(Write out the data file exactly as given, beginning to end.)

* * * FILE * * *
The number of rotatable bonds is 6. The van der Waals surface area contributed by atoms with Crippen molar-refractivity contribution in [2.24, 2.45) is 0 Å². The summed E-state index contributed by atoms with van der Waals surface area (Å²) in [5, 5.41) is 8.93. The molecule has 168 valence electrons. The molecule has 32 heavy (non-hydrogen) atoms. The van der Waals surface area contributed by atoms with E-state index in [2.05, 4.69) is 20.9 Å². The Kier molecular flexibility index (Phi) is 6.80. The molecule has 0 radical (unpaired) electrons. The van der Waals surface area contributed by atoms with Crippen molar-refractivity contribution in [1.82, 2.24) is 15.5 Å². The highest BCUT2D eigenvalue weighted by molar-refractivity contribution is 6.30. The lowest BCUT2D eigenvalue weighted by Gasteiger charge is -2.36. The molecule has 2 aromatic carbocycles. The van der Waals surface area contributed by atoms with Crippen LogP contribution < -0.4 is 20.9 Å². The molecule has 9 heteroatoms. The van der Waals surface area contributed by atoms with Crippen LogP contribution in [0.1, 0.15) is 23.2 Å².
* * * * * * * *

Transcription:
The number of rotatable bonds is 6. The van der Waals surface area contributed by atoms with Crippen molar-refractivity contribution in [2.24, 2.45) is 0 Å². The summed E-state index contributed by atoms with van der Waals surface area (Å²) in [5, 5.41) is 8.93. The molecule has 168 valence electrons. The molecule has 32 heavy (non-hydrogen) atoms. The van der Waals surface area contributed by atoms with E-state index in [2.05, 4.69) is 20.9 Å². The Kier molecular flexibility index (Phi) is 6.80. The molecule has 0 radical (unpaired) electrons. The van der Waals surface area contributed by atoms with Crippen molar-refractivity contribution in [1.82, 2.24) is 15.5 Å². The highest BCUT2D eigenvalue weighted by molar-refractivity contribution is 6.30. The lowest BCUT2D eigenvalue weighted by Gasteiger charge is -2.36. The molecule has 2 aromatic carbocycles. The van der Waals surface area contributed by atoms with Crippen LogP contribution < -0.4 is 20.9 Å². The molecule has 9 heteroatoms. The van der Waals surface area contributed by atoms with Crippen LogP contribution in [0.1, 0.15) is 23.2 Å².